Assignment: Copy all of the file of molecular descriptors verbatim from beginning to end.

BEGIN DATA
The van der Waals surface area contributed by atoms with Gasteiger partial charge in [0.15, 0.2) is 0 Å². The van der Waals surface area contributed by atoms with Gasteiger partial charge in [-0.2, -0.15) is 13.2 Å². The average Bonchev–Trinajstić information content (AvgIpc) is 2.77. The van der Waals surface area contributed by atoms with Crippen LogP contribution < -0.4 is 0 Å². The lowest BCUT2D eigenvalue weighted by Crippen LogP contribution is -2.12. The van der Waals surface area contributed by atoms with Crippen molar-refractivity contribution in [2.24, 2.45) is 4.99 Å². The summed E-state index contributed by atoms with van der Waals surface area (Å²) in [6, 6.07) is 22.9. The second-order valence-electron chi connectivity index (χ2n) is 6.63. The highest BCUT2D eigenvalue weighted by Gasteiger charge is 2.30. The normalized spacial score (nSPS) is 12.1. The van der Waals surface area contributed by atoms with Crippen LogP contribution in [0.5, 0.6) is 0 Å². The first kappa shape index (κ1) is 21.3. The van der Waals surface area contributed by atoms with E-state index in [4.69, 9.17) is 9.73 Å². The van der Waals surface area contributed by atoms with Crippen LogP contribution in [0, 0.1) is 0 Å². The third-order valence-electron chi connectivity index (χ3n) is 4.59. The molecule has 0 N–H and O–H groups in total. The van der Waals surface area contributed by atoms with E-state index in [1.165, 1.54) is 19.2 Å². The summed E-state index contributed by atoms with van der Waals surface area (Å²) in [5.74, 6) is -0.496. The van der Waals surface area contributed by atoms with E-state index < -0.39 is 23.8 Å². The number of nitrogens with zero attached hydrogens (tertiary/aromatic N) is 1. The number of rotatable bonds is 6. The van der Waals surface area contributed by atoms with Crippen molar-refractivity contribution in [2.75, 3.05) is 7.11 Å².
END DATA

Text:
The van der Waals surface area contributed by atoms with Gasteiger partial charge in [0.15, 0.2) is 0 Å². The van der Waals surface area contributed by atoms with Gasteiger partial charge in [-0.2, -0.15) is 13.2 Å². The average Bonchev–Trinajstić information content (AvgIpc) is 2.77. The van der Waals surface area contributed by atoms with Crippen LogP contribution < -0.4 is 0 Å². The lowest BCUT2D eigenvalue weighted by Crippen LogP contribution is -2.12. The van der Waals surface area contributed by atoms with Crippen molar-refractivity contribution in [2.24, 2.45) is 4.99 Å². The summed E-state index contributed by atoms with van der Waals surface area (Å²) in [6, 6.07) is 22.9. The second-order valence-electron chi connectivity index (χ2n) is 6.63. The highest BCUT2D eigenvalue weighted by Gasteiger charge is 2.30. The normalized spacial score (nSPS) is 12.1. The van der Waals surface area contributed by atoms with Crippen LogP contribution in [0.5, 0.6) is 0 Å². The first kappa shape index (κ1) is 21.3. The van der Waals surface area contributed by atoms with E-state index in [4.69, 9.17) is 9.73 Å². The van der Waals surface area contributed by atoms with Crippen LogP contribution in [0, 0.1) is 0 Å². The third-order valence-electron chi connectivity index (χ3n) is 4.59. The molecule has 0 N–H and O–H groups in total. The van der Waals surface area contributed by atoms with E-state index in [1.165, 1.54) is 19.2 Å². The summed E-state index contributed by atoms with van der Waals surface area (Å²) in [5.74, 6) is -0.496. The van der Waals surface area contributed by atoms with E-state index < -0.39 is 23.8 Å². The number of nitrogens with zero attached hydrogens (tertiary/aromatic N) is 1. The number of rotatable bonds is 6. The van der Waals surface area contributed by atoms with Crippen molar-refractivity contribution in [2.75, 3.05) is 7.11 Å².